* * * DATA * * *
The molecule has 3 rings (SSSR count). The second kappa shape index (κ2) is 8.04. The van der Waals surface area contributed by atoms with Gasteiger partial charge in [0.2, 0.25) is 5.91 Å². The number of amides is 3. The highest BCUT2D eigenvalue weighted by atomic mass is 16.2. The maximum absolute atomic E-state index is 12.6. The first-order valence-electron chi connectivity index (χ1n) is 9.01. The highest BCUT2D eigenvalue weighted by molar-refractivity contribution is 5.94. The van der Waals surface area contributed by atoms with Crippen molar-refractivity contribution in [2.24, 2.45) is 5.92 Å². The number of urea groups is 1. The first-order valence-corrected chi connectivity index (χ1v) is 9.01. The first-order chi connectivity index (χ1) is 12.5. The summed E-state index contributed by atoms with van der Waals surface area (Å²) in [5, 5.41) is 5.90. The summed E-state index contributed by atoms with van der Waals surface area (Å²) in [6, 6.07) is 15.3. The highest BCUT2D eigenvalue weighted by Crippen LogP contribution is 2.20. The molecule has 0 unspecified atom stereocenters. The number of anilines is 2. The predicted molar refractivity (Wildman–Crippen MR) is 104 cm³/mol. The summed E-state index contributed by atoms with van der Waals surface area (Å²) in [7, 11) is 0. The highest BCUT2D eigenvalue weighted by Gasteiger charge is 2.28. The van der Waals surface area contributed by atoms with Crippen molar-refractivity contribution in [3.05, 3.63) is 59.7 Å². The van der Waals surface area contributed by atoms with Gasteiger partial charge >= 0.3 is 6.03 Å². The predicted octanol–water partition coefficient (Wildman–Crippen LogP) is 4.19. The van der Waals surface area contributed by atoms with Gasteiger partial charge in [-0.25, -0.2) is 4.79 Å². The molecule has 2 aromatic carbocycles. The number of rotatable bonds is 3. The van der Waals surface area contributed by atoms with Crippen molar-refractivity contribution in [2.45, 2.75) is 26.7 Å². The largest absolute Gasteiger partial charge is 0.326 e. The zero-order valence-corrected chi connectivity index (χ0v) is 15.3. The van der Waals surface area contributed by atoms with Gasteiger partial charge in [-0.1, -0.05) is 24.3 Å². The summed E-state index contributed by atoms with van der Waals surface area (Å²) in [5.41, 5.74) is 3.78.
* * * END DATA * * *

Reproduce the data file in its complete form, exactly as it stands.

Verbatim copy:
The molecule has 3 rings (SSSR count). The second kappa shape index (κ2) is 8.04. The van der Waals surface area contributed by atoms with Gasteiger partial charge in [0.2, 0.25) is 5.91 Å². The number of amides is 3. The highest BCUT2D eigenvalue weighted by atomic mass is 16.2. The maximum absolute atomic E-state index is 12.6. The first-order valence-electron chi connectivity index (χ1n) is 9.01. The highest BCUT2D eigenvalue weighted by molar-refractivity contribution is 5.94. The van der Waals surface area contributed by atoms with Crippen molar-refractivity contribution in [2.24, 2.45) is 5.92 Å². The number of urea groups is 1. The first-order valence-corrected chi connectivity index (χ1v) is 9.01. The first-order chi connectivity index (χ1) is 12.5. The summed E-state index contributed by atoms with van der Waals surface area (Å²) in [5, 5.41) is 5.90. The summed E-state index contributed by atoms with van der Waals surface area (Å²) in [6, 6.07) is 15.3. The highest BCUT2D eigenvalue weighted by Crippen LogP contribution is 2.20. The molecule has 0 unspecified atom stereocenters. The number of anilines is 2. The predicted molar refractivity (Wildman–Crippen MR) is 104 cm³/mol. The summed E-state index contributed by atoms with van der Waals surface area (Å²) in [7, 11) is 0. The highest BCUT2D eigenvalue weighted by Gasteiger charge is 2.28. The van der Waals surface area contributed by atoms with Crippen molar-refractivity contribution in [3.05, 3.63) is 59.7 Å². The van der Waals surface area contributed by atoms with Gasteiger partial charge >= 0.3 is 6.03 Å². The predicted octanol–water partition coefficient (Wildman–Crippen LogP) is 4.19. The van der Waals surface area contributed by atoms with Gasteiger partial charge in [-0.25, -0.2) is 4.79 Å². The molecule has 2 aromatic carbocycles. The number of rotatable bonds is 3. The van der Waals surface area contributed by atoms with Crippen molar-refractivity contribution in [2.45, 2.75) is 26.7 Å². The largest absolute Gasteiger partial charge is 0.326 e. The zero-order valence-corrected chi connectivity index (χ0v) is 15.3. The van der Waals surface area contributed by atoms with Gasteiger partial charge in [-0.1, -0.05) is 24.3 Å². The summed E-state index contributed by atoms with van der Waals surface area (Å²) in [5.41, 5.74) is 3.78.